From Argonne National Laboratory ALCF: “ALCF supercomputers advance earthquake modeling efforts”

Argonne Lab
News from Argonne National Laboratory


May 1, 2018
John Spizzirri

Southern California defines cool. The perfect climes of San Diego, the glitz of Hollywood, the magic of Disneyland. The geology is pretty spectacular, as well.

“Southern California is a prime natural laboratory to study active earthquake processes,” says Tom Jordan, a professor in the Department of Earth Sciences at the University of Southern California (USC). “The desert allows you to observe the fault system very nicely.”

The fault system to which he is referring is the San Andreas, among the more famous fault systems in the world. With roots deep in Mexico, it scars California from the Salton Sea in the south to Cape Mendocino in the north, where it then takes a westerly dive into the Pacific.

Situated as it is at the heart of the San Andreas Fault System, Southern California does make an ideal location to study earthquakes. That it is home to nearly 24-million people makes for a more urgent reason to study them.

San Andreas Fault System. Aerial photo of San Andreas Fault looking northwest onto the Carrizo Plain with Soda Lake visible at the upper left. John Wiley User:Jw4nvcSanta Barbara, California

USGS diagram of San Andreas Fault.

Jordan and a team from the Southern California Earthquake Center (SCEC) are using the supercomputing resources of the Argonne Leadership Computing Facility (ALCF), a U.S. Department of Energy Office of Science User Facility, to advance modeling for the study of earthquake risk and how to reduce it.

Headquartered at USC, the center is one of the largest collaborations in geoscience, engaging over 70 research institutions and 1,000 investigators from around the world.

The team relies on a century’s worth of data from instrumental records as well as regional and seismic national hazard models to develop new tools for understanding earthquake hazards. Working with the ALCF, they have used this information to improve their earthquake rupture simulator, RSQSim.

RSQ is a reference to rate- and state-dependent friction in earthquakes — a friction law that can be used to study the nucleation, or initiation, of earthquakes. RSQSim models both nucleation and rupture processes to understand how earthquakes transfer stress to other faults.

ALCF staff were instrumental in adapting the code to Mira, the facility’s 10-petaflops supercomputer, to allow for the larger simulations required to model earthquake behaviors in very complex fault systems, like San Andreas, and which led to the team’s biggest discovery.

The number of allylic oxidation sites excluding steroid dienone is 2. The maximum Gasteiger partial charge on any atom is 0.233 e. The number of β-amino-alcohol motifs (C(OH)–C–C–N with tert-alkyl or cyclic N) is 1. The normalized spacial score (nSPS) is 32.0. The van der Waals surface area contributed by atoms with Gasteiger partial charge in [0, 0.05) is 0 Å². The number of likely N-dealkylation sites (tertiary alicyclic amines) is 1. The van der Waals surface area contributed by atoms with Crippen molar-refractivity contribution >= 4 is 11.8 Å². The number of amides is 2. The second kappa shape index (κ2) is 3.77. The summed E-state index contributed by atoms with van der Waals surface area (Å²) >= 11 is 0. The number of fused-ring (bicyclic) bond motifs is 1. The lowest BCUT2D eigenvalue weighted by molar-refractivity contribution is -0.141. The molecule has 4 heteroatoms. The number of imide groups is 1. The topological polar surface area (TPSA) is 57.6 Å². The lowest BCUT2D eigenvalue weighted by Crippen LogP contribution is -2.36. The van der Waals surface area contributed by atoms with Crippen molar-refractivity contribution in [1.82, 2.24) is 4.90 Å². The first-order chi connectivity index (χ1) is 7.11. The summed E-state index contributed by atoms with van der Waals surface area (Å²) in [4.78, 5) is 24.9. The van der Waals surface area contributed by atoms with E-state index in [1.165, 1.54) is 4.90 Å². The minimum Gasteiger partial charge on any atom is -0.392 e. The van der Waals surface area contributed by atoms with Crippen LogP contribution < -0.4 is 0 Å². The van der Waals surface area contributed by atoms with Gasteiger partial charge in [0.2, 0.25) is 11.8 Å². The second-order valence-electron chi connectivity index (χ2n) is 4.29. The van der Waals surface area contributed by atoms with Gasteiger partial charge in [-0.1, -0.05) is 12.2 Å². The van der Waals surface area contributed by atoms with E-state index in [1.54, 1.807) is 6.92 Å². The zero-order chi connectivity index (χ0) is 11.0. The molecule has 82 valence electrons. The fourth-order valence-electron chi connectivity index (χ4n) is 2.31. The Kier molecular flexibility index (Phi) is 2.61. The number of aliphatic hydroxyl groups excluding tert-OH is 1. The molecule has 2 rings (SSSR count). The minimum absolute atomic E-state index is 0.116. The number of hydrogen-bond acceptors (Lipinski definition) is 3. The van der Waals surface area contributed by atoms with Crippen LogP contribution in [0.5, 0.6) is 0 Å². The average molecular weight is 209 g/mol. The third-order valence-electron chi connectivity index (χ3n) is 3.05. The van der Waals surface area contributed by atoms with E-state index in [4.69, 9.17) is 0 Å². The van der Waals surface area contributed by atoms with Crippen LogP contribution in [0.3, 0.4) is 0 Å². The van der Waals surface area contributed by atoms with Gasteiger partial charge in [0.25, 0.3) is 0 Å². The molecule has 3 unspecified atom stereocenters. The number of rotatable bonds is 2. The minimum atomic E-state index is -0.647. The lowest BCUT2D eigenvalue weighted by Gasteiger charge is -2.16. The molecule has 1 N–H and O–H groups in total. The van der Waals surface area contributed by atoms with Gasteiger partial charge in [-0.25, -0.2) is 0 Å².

Shake, rattle, and code

The SCEC, in partnership with the U.S. Geological Survey, had already developed the Uniform California Earthquake Rupture Forecast (UCERF), an empirically based model that integrates theory, geologic information, and geodetic data, like GPS displacements, to determine spatial relationships between faults and slippage rates of the tectonic plates that created those faults.

Though more traditional, the newest version, UCERF3, is considered the best representation of California earthquake ruptures, but the picture it portrays is still not as accurate as researchers would hope.

“We know a lot about how big earthquakes can be, how frequently they occur, and where they occur, but we cannot predict them precisely in time,” notes Jordan.

The team turned to Mira to run RSQSim to determine whether they could achieve more accurate results more quickly. A physics-based code, RSQSim produces long-term synthetic earthquake catalogs that comprise dates, times, locations, and magnitudes for predicted events.

Using simulation, researchers impose stresses upon some representation of a fault system, which changes the stress throughout much of the system and thus changes the way future earthquakes occur. Trying to model these powerful stress-mediated interactions is particularly difficult with complex systems and faults like San Andreas.

“We just let the system evolve and create earthquake catalogs for a hundred thousand or a million years. It’s like throwing a grain of sand in a set of cogs to see what happens,” explains Christine Goulet, a team member and executive science director for special projects with SCEC.

The end result is a more detailed picture of the possible hazard, which forecasts a sequence of earthquakes of various magnitudes expected to occur on the San Andreas Fault over a given time range.

The group tried to calibrate RSQSim’s numerous parameters to replicate UCERF3, but eventually decided to run the code with its default parameters. While the initial intent was to evaluate the magnitude of differences between the models, they discovered, instead, that both models agreed closely on their forecasts of future seismologic activity.

“So it was an a-ha moment. Eureka,” recalls Goulet. “The results were a surprise because the group had thought carefully about optimizing the parameters. The decision not to change them from their default values made for very nice results.”

The researchers noted that the mutual validation of the two approaches could prove extremely productive in further assessing seismic hazard estimates and their uncertainties.

Information derived from the simulations will help the team compute the strong ground motions generated by faulting that occurs at the surface — the characteristic shaking that is synonymous with earthquakes. To do this, the team couples the earthquake rupture forecasts, UCERF and RSQSim, with different models that represent the way waves propagate through the system. Called ground motion prediction equations, these are standard equations used by engineers to calculate the shaking levels from earthquakes of different sizes and locations.

One of those models is the dynamic rupture and wave propagation code Waveqlab3D (Finite Difference Quake and Wave Laboratory 3D), which is the focus of the SCEC team’s current ALCF allocation.